None of these signs sport Bible verses or Talmudic sayings forbidding vaccination. In fact, protesters decrying the repeal of the religious exemption rarely mention religion, probably because there is little official religious opposition to immunization. “Religious belief” was probably the easiest way around the law, the “abracadabra” that made the problem go away.
It still is in most of the country: 45 states and the District have religious exemption laws; 15 allow moral or philosophical exemptions. Facing falling vaccination rates, Vermont did away with its philosophical exemption in 2015, but it preserved the religious exemption, at which point many more parents started to have religious qualms. To apply for a Vermont exemption, you only have to sign a form that says, “I attest to holding religious beliefs opposed to immunizations.” Abracadabra.
It’s hard to blame parents for using what works, and nothing works like religion. Our longstanding legal deference to religion is why Jews can wear yarmulkes in court, Sikh soldiers can wear beards, and employers with dress codes excluding hats can’t tell Muslim employees to remove their hijabs. It’s why Prohibition didn’t prohibit Catholics from drinking ceremonial wine.
But that’s just the beginning.
The Post reported recently that the owner of a wedding venue in Mississippi turned down an interracial couple, on account of the owner’s “Christian beliefs.” The groom’s sister shared a video of the conversation, which went viral, and shortly thereafter the owner apologized. She was wrong. She assumed the Bible forbade biracial relationships, but when she looked she couldn’t find where it did. She had never “taken the opportunity to research and find whether this was correct or incorrect.”
So if she had found relevant verses, refusing to host an interracial wedding would have been . . . correct?
That doesn’t seem right. Why should religion exempt people from civil rights legislation and public health law? Maybe because, unlike parenting philosophy or political views, religious tenets can’t change over time. Religious law is rigid, so civil law must bend.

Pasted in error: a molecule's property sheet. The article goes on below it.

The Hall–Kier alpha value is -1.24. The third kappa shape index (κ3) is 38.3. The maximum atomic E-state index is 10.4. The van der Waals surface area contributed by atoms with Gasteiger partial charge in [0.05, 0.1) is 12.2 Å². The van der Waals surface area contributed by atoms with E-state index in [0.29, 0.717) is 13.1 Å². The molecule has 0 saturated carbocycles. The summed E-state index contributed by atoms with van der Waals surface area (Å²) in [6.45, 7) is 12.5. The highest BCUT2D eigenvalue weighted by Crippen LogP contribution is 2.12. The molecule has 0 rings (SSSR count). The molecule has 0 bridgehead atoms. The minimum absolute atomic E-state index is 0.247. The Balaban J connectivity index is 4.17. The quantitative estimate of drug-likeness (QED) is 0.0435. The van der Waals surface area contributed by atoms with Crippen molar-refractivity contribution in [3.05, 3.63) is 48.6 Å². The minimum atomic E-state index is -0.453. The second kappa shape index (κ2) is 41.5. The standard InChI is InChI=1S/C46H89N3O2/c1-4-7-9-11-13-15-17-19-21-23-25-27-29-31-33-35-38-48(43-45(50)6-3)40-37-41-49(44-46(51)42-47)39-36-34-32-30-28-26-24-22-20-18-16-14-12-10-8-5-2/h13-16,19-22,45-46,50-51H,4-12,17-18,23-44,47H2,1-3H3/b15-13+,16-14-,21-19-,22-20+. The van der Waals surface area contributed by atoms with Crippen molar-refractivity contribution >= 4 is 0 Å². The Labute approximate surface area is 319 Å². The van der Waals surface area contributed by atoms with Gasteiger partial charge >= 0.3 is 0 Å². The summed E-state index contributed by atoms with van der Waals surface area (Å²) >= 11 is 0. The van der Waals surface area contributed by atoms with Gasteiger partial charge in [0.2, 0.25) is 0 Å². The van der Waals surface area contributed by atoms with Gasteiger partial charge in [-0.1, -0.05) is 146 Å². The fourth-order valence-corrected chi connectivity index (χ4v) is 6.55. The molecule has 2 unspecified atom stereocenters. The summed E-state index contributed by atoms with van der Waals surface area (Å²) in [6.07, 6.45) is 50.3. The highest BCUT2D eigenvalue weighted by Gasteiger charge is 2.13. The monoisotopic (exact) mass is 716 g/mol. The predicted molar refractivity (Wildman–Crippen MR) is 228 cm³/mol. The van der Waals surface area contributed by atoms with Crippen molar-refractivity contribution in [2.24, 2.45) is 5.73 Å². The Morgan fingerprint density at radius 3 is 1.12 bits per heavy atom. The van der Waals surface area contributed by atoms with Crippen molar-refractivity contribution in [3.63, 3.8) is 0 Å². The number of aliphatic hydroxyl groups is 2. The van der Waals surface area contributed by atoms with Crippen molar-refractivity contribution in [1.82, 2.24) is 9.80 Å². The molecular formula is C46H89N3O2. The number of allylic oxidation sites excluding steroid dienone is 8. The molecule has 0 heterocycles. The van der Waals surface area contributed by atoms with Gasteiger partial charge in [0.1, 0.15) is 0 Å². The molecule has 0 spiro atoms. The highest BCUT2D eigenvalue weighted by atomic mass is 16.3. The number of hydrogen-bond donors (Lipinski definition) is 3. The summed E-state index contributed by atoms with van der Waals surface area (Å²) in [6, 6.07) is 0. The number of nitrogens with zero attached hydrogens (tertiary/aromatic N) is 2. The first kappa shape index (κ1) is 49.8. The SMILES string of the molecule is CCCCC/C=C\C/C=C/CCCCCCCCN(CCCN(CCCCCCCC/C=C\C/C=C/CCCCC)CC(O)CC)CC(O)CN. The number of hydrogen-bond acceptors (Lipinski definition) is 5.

For most people, though, religion is flexible. Believers routinely ignore inconvenient or outdated passages in their holy books, choosing, for instance, to fixate on Leviticus 18:22 (“You shall not lie with a male as with a woman; it is an abomination”) but ignore Leviticus 19:19 (“Do not wear clothing woven of two kinds of material”). And then there are disputes among believers. Can Jews eat rice during Passover? Yes and no. Does baptism require full immersion? Yes and no.
Everybody picks among religious laws — even religions do. Just last year, the Episcopal church in the Diocese of Washington voted to stop using masculine pronouns for God. In 2015, Pope Francis declared that, for one year only, abortion was a slightly more forgivable sin.
But if religious beliefs are not mandatory or immutable, then how are they different from secular beliefs?
They’re not. A sincere religious belief against vaccination should have the same weight as a sincere belief in whatever Jenny McCarthy says. Discrimination bolstered by Bible verses is just like the regular kind. And when those beliefs conflict with laws that protect other people’s health or civil rights, the believer shouldn’t get to wave a magic wand to make the law disappear.
As New York’s Rockland County Attorney Thomas Humbach said when defending the government’s right to keep unvaccinated kids out of school during a measles outbreak — and as New York seems to have concluded — “In this country, individuals are free to make choices about their lives, however, those choices may have consequences.” Amen.